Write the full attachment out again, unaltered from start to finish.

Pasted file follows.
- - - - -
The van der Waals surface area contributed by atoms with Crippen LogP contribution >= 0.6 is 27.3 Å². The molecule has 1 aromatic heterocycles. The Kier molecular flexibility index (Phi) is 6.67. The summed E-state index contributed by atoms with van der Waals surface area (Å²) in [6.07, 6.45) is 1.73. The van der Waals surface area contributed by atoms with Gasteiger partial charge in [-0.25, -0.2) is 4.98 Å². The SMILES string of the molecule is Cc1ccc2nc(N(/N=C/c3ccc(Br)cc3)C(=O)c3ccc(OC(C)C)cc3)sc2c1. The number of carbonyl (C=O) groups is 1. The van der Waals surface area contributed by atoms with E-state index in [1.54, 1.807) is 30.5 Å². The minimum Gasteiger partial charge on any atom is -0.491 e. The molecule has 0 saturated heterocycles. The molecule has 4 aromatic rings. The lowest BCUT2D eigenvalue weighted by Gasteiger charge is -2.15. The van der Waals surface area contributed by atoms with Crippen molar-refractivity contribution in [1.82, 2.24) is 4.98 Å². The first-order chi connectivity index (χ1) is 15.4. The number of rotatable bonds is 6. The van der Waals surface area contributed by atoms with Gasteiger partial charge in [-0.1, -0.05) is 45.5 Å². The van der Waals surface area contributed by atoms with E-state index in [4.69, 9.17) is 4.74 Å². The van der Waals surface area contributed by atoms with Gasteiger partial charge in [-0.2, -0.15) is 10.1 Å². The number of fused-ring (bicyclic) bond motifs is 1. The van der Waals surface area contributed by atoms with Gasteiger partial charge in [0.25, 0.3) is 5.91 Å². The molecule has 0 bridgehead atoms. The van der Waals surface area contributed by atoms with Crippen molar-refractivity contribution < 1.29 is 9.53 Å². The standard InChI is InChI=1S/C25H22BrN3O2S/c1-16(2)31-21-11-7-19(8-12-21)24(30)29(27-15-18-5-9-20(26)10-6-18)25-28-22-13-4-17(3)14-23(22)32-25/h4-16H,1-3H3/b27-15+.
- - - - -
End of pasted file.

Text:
The van der Waals surface area contributed by atoms with Crippen LogP contribution >= 0.6 is 27.3 Å². The molecule has 1 aromatic heterocycles. The Kier molecular flexibility index (Phi) is 6.67. The summed E-state index contributed by atoms with van der Waals surface area (Å²) in [6.07, 6.45) is 1.73. The van der Waals surface area contributed by atoms with Gasteiger partial charge in [-0.25, -0.2) is 4.98 Å². The SMILES string of the molecule is Cc1ccc2nc(N(/N=C/c3ccc(Br)cc3)C(=O)c3ccc(OC(C)C)cc3)sc2c1. The number of carbonyl (C=O) groups is 1. The van der Waals surface area contributed by atoms with E-state index in [1.54, 1.807) is 30.5 Å². The minimum Gasteiger partial charge on any atom is -0.491 e. The molecule has 0 saturated heterocycles. The molecule has 4 aromatic rings. The lowest BCUT2D eigenvalue weighted by Gasteiger charge is -2.15. The van der Waals surface area contributed by atoms with Crippen molar-refractivity contribution in [1.82, 2.24) is 4.98 Å². The first-order chi connectivity index (χ1) is 15.4. The number of rotatable bonds is 6. The van der Waals surface area contributed by atoms with Gasteiger partial charge in [-0.1, -0.05) is 45.5 Å². The van der Waals surface area contributed by atoms with E-state index in [4.69, 9.17) is 4.74 Å². The van der Waals surface area contributed by atoms with Gasteiger partial charge in [-0.2, -0.15) is 10.1 Å². The number of fused-ring (bicyclic) bond motifs is 1. The van der Waals surface area contributed by atoms with Gasteiger partial charge in [0.25, 0.3) is 5.91 Å². The molecule has 0 bridgehead atoms. The van der Waals surface area contributed by atoms with Crippen molar-refractivity contribution < 1.29 is 9.53 Å². The standard InChI is InChI=1S/C25H22BrN3O2S/c1-16(2)31-21-11-7-19(8-12-21)24(30)29(27-15-18-5-9-20(26)10-6-18)25-28-22-13-4-17(3)14-23(22)32-25/h4-16H,1-3H3/b27-15+.